Sorbonne University is a public research university in Paris, France, established in 2018 by the merger of Paris-Sorbonne University and Pierre et Marie Curie University, along with smaller institutions. The date 1257 on its logo refers to the founding of Collège de Sorbonne by Robert de Sorbon, part of the university's early legacy. It is one of the most prestigious universities in Europe and the world: as of 2021, Sorbonne University's alumni and professors have won 33 Nobel Prizes, 6 Fields Medals and one Turing Award.
Indiana University Bloomington (IUB) was founded in 1820. It is the flagship campus of the IU System.
The University of Minnesota (UM) traces its roots to a college preparatory school established in the city of Minneapolis seven years before Minnesota entered the Union in 1858. This school closed its doors during the Civil War, but reopened in 1867.
The University of Maryland is a system comprising 15 campuses. The system has a rather complicated history.
The Massachusetts Institute of Technology, founded shortly before the American Civil War and universally known as “MIT,” is located just across the Charles River from downtown Boston. Starting from the MIT campus, if you walk, cycle, or drive in a westerly direction along Massachusetts Avenue (“Mass Ave,” to the locals), or ride the Red Line underneath it, you soon arrive at Harvard Square, with the bulk of the town of Cambridge sandwiched in between. Thus, MIT is not unlike a bookend paired with Harvard, geographically speaking, and academically speaking, as well, it looks upon itself very mu...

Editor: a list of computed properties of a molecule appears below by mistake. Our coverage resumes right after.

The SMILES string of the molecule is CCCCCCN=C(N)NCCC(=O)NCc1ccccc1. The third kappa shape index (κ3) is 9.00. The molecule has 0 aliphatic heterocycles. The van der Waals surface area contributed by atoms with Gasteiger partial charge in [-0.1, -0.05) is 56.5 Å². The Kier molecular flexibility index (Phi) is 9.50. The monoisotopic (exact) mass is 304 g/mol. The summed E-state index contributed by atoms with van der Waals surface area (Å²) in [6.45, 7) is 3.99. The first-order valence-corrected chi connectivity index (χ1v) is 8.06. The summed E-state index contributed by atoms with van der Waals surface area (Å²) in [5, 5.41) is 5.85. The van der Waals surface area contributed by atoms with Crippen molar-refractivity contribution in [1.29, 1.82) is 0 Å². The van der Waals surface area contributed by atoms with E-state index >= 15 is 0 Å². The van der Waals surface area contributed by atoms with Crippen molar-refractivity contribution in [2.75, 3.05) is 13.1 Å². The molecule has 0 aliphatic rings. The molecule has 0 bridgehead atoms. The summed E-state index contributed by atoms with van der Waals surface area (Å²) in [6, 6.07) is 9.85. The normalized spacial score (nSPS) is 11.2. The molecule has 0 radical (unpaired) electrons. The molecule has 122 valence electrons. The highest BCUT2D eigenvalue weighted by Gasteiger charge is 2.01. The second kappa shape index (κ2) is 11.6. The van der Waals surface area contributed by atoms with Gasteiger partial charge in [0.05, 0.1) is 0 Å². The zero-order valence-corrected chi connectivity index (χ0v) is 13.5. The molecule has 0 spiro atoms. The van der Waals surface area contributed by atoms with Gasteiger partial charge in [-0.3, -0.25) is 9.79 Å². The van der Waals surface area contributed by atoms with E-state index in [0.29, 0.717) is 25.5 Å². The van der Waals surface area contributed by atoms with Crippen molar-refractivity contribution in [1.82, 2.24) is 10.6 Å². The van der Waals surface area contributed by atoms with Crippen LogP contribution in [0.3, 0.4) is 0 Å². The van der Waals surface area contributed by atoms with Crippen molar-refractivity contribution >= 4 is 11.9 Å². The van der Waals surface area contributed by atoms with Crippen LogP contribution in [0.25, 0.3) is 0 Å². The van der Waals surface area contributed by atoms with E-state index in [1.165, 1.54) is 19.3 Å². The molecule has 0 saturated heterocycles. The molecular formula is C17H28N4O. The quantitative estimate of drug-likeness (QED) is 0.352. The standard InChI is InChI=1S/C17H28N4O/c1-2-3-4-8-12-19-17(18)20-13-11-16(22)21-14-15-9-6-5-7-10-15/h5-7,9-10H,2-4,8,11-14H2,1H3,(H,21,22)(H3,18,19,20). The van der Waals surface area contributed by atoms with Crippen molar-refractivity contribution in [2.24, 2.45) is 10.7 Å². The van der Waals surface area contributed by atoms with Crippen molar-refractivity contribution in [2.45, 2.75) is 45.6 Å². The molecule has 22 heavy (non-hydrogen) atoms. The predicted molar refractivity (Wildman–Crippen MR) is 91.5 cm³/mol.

The University of California, Santa Cruz is a public land-grant research university in Santa Cruz, California. It is one of ten University of California campuses. Located on Monterey Bay, on the edge of the coastal community of Santa Cruz, the campus lies on of rolling, forested hills overlooking the Pacific Ocean.
York University (AKA Université York) is a public research university which was founded in 1959. With a student body approaching 56,000 in size, York University is the third-largest institution of higher learning in Canada, after the University of Toronto and the University of British Columbia.
The University of Arizona (UA) was founded in 1885, when Arizona was still a territory (it entered the Union in 1912).
Brown began life as the College in the English Colony of Rhode Island and Providence Plantations (officially) or Rhode Island College (unofficially). It is the twelfth-oldest institution of higher learning in the US.
The University of Oregon (UO) was established in 1876. UO is organized into five colleges, which altogether offer a total of 316 undergraduate and graduate degree programs. Most programs follow a 10-week quarter system.
Michigan State University (MSU) was founded in 1855 as the Agricultural College of the State of Michigan, the first of its kind in the US. Its original curriculum elevated the study of the natural sciences over the Classical languages and humanities, which was quite unusual at the time.